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[closed] How stable is s3fs for mounting an Amazon S3 bucket as a local directory?


Under terms of mounting an Amazon S3 bucket as a local directory in Linux, how stable is s3fs? Is it suitable for high-volume manufacturing environments?

Are there any other options that are better or similar?

Would it be better to utilize EBS and mount it to all other AMIs through NFS?

Asked by arod

Solution #1

There’s a decent writeup about s3fs here, however I ended up using an EBS Share after reading it.

It emphasizes a few key points to keep in mind when utilizing s3fs, including those relating to S3’s intrinsic limitations:

As a result, whether or not s3fs is a viable solution depends on what you’re storing. If you’re storing images, for example, and want to write or read a full file without changing it progressively, then it’s OK. However, if you’re doing this, why not just use S3’s API directly?

If you’re talking about application data (for example, database or logging files) where you want to make minor incremental changes, S3 is a no-no – you can’t incrementally alter a file on S3.

The aforementioned post mentions s3backer, a similar application that solves the speed difficulties by implementing a virtual filesystem over S3. This solves the performance problems, but it comes with its own set of problems:

I resorted to using an EC2 instance’s EBS Mounted Drive. However, you should be aware that, although being the most efficient alternative, it has one major flaw. A single point of failure exists with an EBS Mounted NFS Share; if the system that is sharing the EBS Volume goes down, all machines that use the share lose access.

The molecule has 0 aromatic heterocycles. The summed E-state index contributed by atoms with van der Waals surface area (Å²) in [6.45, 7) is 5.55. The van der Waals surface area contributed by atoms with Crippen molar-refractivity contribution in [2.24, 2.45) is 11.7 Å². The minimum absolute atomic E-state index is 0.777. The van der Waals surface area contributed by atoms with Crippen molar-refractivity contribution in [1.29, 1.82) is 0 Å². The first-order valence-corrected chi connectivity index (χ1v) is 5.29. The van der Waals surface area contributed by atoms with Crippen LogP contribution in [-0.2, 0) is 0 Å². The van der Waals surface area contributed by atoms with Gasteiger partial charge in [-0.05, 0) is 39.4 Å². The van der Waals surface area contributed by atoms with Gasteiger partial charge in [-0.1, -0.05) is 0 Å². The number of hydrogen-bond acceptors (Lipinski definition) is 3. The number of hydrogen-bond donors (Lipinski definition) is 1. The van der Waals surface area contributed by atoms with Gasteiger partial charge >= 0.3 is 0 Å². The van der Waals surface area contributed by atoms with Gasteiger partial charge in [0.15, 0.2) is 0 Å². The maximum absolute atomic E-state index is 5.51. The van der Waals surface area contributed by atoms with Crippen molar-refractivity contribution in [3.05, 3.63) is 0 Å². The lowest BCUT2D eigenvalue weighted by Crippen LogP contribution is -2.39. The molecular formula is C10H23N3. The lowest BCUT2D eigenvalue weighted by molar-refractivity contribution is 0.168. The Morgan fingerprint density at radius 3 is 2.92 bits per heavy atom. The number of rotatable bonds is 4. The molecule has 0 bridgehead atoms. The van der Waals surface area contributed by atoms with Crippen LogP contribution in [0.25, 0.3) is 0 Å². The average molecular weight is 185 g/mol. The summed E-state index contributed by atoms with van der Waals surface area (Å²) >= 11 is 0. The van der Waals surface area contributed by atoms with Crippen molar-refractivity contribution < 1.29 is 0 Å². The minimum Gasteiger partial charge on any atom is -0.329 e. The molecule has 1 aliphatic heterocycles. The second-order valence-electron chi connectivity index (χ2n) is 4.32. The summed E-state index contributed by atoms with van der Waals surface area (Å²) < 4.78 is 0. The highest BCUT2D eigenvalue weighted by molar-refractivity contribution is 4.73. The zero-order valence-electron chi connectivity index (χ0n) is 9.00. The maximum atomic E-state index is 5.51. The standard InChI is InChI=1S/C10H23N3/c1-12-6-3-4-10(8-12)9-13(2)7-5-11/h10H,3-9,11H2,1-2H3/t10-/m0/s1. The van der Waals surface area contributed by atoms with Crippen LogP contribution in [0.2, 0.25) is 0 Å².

This was a risk I could live with, and it was ultimately the option I selected. I hope this information is useful.

Answered by reach4thelasers

Solution #2

Because this is an old question, I’ll describe my experience with S3FS over the last year.

It had a lot of errors and memory leakage at first (I had to reload it every 2 hours with a cron task), but with the recent release 1.73, it’s been really stable.

The best part about S3FS is that you’ll have one less item to worry about while also gaining some performance gains.

PUT (5%) and GET (95%) will make up the majority of your S3 requests. If you don’t need any post-production, this is the option for you (thumbnail generation for example). If you don’t need any post-processing, you shouldn’t be hitting your web server in the first place and uploading directly to S3 (using CORS).

Assuming you’re reaching the server, you’ll probably need to do some image post-processing. You’ll be uploading to the server, then to S3, using an S3 API. If the user wants to crop, you’ll need to download again from S3, then re-upload to server, crop and then upload to S3. With S3FS and local caching turned on this orchestration is taken care of for you and saves downloading files from S3.

without having to be concerned about anything You shouldn’t need to clear your cache unless you’ve ran out of disk space. This makes tasks such as searching and filtering a lot easier.

The only thing I wish it had was full S3 sync (RSync style). That would make it a business-oriented version of DropBox or Google Drive for S3, but without the quotas and costs that come with them.

Answered by aleemb

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